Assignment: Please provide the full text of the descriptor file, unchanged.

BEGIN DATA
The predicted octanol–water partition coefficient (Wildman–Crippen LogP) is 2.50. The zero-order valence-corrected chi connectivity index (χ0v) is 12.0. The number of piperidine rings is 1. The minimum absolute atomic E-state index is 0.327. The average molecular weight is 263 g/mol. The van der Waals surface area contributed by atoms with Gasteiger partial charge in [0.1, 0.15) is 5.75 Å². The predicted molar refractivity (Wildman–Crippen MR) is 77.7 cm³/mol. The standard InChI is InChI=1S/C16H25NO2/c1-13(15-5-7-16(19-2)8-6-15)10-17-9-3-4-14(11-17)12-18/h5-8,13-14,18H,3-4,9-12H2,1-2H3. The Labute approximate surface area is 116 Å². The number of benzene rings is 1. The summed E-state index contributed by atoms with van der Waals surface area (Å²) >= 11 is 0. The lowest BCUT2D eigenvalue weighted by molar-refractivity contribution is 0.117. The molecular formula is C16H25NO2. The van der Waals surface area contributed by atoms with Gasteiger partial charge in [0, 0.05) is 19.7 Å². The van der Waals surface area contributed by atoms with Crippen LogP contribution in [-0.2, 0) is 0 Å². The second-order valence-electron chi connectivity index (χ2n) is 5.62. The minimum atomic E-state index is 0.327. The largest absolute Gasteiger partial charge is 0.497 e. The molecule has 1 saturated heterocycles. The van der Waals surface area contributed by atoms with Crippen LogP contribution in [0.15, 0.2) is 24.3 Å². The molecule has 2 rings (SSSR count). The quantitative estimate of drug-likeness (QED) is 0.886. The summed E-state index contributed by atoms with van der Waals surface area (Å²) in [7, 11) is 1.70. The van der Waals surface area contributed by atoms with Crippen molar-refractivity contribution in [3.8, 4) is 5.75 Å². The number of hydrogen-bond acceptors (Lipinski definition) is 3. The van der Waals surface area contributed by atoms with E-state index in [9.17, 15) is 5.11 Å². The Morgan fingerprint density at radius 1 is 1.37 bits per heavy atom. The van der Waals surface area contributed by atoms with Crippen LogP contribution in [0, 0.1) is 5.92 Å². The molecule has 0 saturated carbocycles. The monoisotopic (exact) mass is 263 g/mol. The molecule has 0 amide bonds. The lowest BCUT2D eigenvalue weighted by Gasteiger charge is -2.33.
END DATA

The predicted octanol–water partition coefficient (Wildman–Crippen LogP) is 2.50. The zero-order valence-corrected chi connectivity index (χ0v) is 12.0. The number of piperidine rings is 1. The minimum absolute atomic E-state index is 0.327. The average molecular weight is 263 g/mol. The van der Waals surface area contributed by atoms with Gasteiger partial charge in [0.1, 0.15) is 5.75 Å². The predicted molar refractivity (Wildman–Crippen MR) is 77.7 cm³/mol. The standard InChI is InChI=1S/C16H25NO2/c1-13(15-5-7-16(19-2)8-6-15)10-17-9-3-4-14(11-17)12-18/h5-8,13-14,18H,3-4,9-12H2,1-2H3. The Labute approximate surface area is 116 Å². The number of benzene rings is 1. The summed E-state index contributed by atoms with van der Waals surface area (Å²) >= 11 is 0. The lowest BCUT2D eigenvalue weighted by molar-refractivity contribution is 0.117. The molecular formula is C16H25NO2. The van der Waals surface area contributed by atoms with Gasteiger partial charge in [0, 0.05) is 19.7 Å². The van der Waals surface area contributed by atoms with Crippen LogP contribution in [-0.2, 0) is 0 Å². The second-order valence-electron chi connectivity index (χ2n) is 5.62. The minimum atomic E-state index is 0.327. The largest absolute Gasteiger partial charge is 0.497 e. The molecule has 1 saturated heterocycles. The van der Waals surface area contributed by atoms with Crippen LogP contribution in [0.15, 0.2) is 24.3 Å². The molecule has 2 rings (SSSR count). The quantitative estimate of drug-likeness (QED) is 0.886. The summed E-state index contributed by atoms with van der Waals surface area (Å²) in [7, 11) is 1.70. The van der Waals surface area contributed by atoms with Crippen molar-refractivity contribution in [3.8, 4) is 5.75 Å². The number of hydrogen-bond acceptors (Lipinski definition) is 3. The van der Waals surface area contributed by atoms with E-state index in [9.17, 15) is 5.11 Å². The Morgan fingerprint density at radius 1 is 1.37 bits per heavy atom. The van der Waals surface area contributed by atoms with Crippen LogP contribution in [0, 0.1) is 5.92 Å². The molecule has 0 saturated carbocycles. The monoisotopic (exact) mass is 263 g/mol. The molecule has 0 amide bonds. The lowest BCUT2D eigenvalue weighted by Gasteiger charge is -2.33.